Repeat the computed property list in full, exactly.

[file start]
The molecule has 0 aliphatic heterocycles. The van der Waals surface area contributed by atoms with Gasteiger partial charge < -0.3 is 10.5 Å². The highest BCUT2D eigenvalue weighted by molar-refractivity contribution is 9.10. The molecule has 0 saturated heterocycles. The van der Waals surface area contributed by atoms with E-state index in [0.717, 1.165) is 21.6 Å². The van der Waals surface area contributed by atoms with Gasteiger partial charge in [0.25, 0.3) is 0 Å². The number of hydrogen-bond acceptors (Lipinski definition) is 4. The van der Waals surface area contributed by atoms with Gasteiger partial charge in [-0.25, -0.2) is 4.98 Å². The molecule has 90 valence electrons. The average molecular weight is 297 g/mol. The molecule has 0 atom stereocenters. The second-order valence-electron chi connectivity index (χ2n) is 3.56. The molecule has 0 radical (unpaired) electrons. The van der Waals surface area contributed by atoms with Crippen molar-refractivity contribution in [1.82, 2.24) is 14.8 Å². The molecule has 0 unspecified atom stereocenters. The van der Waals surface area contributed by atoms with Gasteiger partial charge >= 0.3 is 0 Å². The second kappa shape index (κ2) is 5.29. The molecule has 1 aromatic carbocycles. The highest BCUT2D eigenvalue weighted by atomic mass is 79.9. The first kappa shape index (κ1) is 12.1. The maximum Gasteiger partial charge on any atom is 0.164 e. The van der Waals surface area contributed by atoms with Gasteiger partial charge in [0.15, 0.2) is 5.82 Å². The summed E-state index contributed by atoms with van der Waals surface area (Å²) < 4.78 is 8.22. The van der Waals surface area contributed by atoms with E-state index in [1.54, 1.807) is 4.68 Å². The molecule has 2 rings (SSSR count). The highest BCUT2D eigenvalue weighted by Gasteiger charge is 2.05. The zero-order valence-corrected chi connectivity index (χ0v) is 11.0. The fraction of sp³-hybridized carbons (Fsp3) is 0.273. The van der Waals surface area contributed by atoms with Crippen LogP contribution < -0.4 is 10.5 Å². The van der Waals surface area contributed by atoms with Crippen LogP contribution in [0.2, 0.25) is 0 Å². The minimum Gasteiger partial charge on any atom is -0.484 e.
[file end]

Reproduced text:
The molecule has 0 aliphatic heterocycles. The van der Waals surface area contributed by atoms with Gasteiger partial charge < -0.3 is 10.5 Å². The highest BCUT2D eigenvalue weighted by molar-refractivity contribution is 9.10. The molecule has 0 saturated heterocycles. The van der Waals surface area contributed by atoms with E-state index in [0.717, 1.165) is 21.6 Å². The van der Waals surface area contributed by atoms with Gasteiger partial charge in [0.25, 0.3) is 0 Å². The number of hydrogen-bond acceptors (Lipinski definition) is 4. The van der Waals surface area contributed by atoms with Gasteiger partial charge in [-0.25, -0.2) is 4.98 Å². The molecule has 90 valence electrons. The average molecular weight is 297 g/mol. The molecule has 0 atom stereocenters. The second-order valence-electron chi connectivity index (χ2n) is 3.56. The molecule has 0 radical (unpaired) electrons. The van der Waals surface area contributed by atoms with Crippen molar-refractivity contribution in [1.82, 2.24) is 14.8 Å². The molecule has 0 unspecified atom stereocenters. The van der Waals surface area contributed by atoms with Gasteiger partial charge >= 0.3 is 0 Å². The second kappa shape index (κ2) is 5.29. The molecule has 1 aromatic carbocycles. The highest BCUT2D eigenvalue weighted by atomic mass is 79.9. The first kappa shape index (κ1) is 12.1. The maximum Gasteiger partial charge on any atom is 0.164 e. The van der Waals surface area contributed by atoms with Gasteiger partial charge in [0.15, 0.2) is 5.82 Å². The summed E-state index contributed by atoms with van der Waals surface area (Å²) < 4.78 is 8.22. The van der Waals surface area contributed by atoms with E-state index in [1.54, 1.807) is 4.68 Å². The molecule has 2 rings (SSSR count). The highest BCUT2D eigenvalue weighted by Gasteiger charge is 2.05. The zero-order valence-corrected chi connectivity index (χ0v) is 11.0. The fraction of sp³-hybridized carbons (Fsp3) is 0.273. The van der Waals surface area contributed by atoms with Crippen LogP contribution < -0.4 is 10.5 Å². The van der Waals surface area contributed by atoms with Crippen LogP contribution in [0.2, 0.25) is 0 Å². The minimum Gasteiger partial charge on any atom is -0.484 e.